You began, spectacularly enough, with the excellent "Bottle Rocket", a film we consider to be your finest work to date. No doubt others would agree that the striking originality of your premise and vision was most effective in this seminal work. Subsequent films - "Rushmore", "The Royal Tenenbaums", "The Life Aquatic" - have been good fun but somewhat disappointing - perhaps increasingly so. These follow-ups have all concerned themselves with the theme we like to call "the enervated family of origin"©, from which spring diverse subplots also largely concerned with the failure to fulfill early promise. Again, each film increasingly relies on eccentric visual detail, period wardrobe, idiosyncratic and overwrought set design, and music supervision that leans heavily on somewhat obscure 60's "British Invasion" tracks a-jangle with twelve-string guitars, harpsichords and mandolins. The company of players, while excellent, retains pretty much the same tone and function from film to film. Indeed, you must be aware that your career as an auteur is mirrored in the lives of your beloved characters as they struggle in vain to duplicate early glories.

Read the rest here.

Wednesday, August 16, 2006

Three cheers for Macaca!

Sen. George Allen is a Republican running for re-election in Virginia. Some say he might run for president. He likes "the real America." He doesn't hang with them movie moguls like his opponents. He is one of us.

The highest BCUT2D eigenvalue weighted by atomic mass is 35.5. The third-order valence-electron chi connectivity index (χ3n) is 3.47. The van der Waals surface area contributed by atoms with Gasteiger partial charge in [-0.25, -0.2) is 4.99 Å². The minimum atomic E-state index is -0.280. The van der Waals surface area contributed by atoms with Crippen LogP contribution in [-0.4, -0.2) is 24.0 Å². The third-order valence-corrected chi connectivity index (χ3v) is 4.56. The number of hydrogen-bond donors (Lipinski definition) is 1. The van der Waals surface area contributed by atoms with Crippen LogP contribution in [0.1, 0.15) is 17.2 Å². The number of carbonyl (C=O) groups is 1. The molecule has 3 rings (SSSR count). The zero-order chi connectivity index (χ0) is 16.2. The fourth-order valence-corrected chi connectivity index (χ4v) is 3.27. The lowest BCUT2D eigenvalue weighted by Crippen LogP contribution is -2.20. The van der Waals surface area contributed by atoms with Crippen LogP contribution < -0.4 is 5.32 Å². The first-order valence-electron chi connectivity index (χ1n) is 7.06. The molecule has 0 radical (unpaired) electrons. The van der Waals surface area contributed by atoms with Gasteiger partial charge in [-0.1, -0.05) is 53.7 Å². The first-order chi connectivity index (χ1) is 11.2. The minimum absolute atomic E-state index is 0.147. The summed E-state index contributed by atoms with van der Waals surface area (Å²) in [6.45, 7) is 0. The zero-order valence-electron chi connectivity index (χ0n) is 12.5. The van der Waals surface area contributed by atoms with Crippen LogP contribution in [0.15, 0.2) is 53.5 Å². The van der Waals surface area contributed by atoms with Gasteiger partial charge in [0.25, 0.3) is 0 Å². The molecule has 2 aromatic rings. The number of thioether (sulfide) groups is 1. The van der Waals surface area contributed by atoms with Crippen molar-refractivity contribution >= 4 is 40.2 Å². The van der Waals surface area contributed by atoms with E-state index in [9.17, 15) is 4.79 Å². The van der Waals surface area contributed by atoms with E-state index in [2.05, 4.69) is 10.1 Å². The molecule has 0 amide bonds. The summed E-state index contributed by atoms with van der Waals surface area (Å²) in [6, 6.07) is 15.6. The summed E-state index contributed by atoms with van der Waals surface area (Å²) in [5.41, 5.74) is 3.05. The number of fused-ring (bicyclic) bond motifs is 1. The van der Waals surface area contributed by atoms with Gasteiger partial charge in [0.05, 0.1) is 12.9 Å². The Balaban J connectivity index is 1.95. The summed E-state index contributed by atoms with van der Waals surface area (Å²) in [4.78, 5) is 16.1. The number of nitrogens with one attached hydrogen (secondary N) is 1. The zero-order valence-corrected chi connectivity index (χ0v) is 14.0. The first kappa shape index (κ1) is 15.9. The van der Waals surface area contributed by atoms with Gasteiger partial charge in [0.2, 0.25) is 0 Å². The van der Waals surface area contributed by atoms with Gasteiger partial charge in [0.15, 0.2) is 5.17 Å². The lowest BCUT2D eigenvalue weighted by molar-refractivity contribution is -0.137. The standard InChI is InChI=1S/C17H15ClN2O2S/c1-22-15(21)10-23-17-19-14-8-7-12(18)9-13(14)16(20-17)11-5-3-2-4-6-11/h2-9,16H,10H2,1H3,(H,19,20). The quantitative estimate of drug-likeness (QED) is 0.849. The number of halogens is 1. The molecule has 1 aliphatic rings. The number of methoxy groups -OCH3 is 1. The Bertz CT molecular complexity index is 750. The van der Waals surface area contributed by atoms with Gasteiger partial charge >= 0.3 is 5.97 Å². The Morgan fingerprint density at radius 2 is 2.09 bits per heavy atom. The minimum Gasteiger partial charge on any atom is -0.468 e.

He also might be a tinsy bit racist. Well, you can't have everything!

Allen was caught on tape last week singling out 20-year-old SR Sidarth at a rally. Sidarth, a campaign worker for Allen's opponent Jim Webb, was there to tape the speech.

Knowing a camera was pointed directly at him (Sidarth informed Allen's staff that he was there), Allen proceeded to call Sidarth "Macaca, or whatever his name is" and welcome him to America. Unfortunately, Macaca is a racial slur for people of African descent. Sidarth is Indian-American, but, you know, it's still pretty offensive.

I don't know if Allen knew that macaca is a slur. I agree with John Dickerson of Slate, who said the word "sounded like the fraternity TV-room appellation for 'funny-looking foreigner.'" But, you know, it's still pretty offensive.

Allen's staff, of course, is denying any wrong doing. Hilariously, they claim Allen was trying to say mohawk because of Sidarth's hairstyle. Except Sidarth clearly doesn't have a mohawk. Even if he did have a mohawk, do you really want to vote for a guy who would mangle the pronounciation so badly?

I'm pretty sure Allen won't be running for president anymore.

Tuesday, August 15, 2006

On the fast track out of Fond du Lac

Outside Tony Anders’ door are palm trees, relentlessly sunny skies and the Sunset Strip. On weekends he’s getting invites to hang out with Jason Newsted at the "Rock Star: Supernova" mansion. Best of all, his only responsibilities are playing and writing music. And he’s doing it all rent-free.

Yep, dude obviously isn’t still in Fond du Lac.

Anders, the singer/guitarist for FDL’s favorite pop-punk band Verona Grove, packed up for West Hollywood earlier this month with bandmates Max Harder and Charlie Wilhelm to begin work on their first album for Pat’s Record Company, a division of Universal Records that signed the band in June.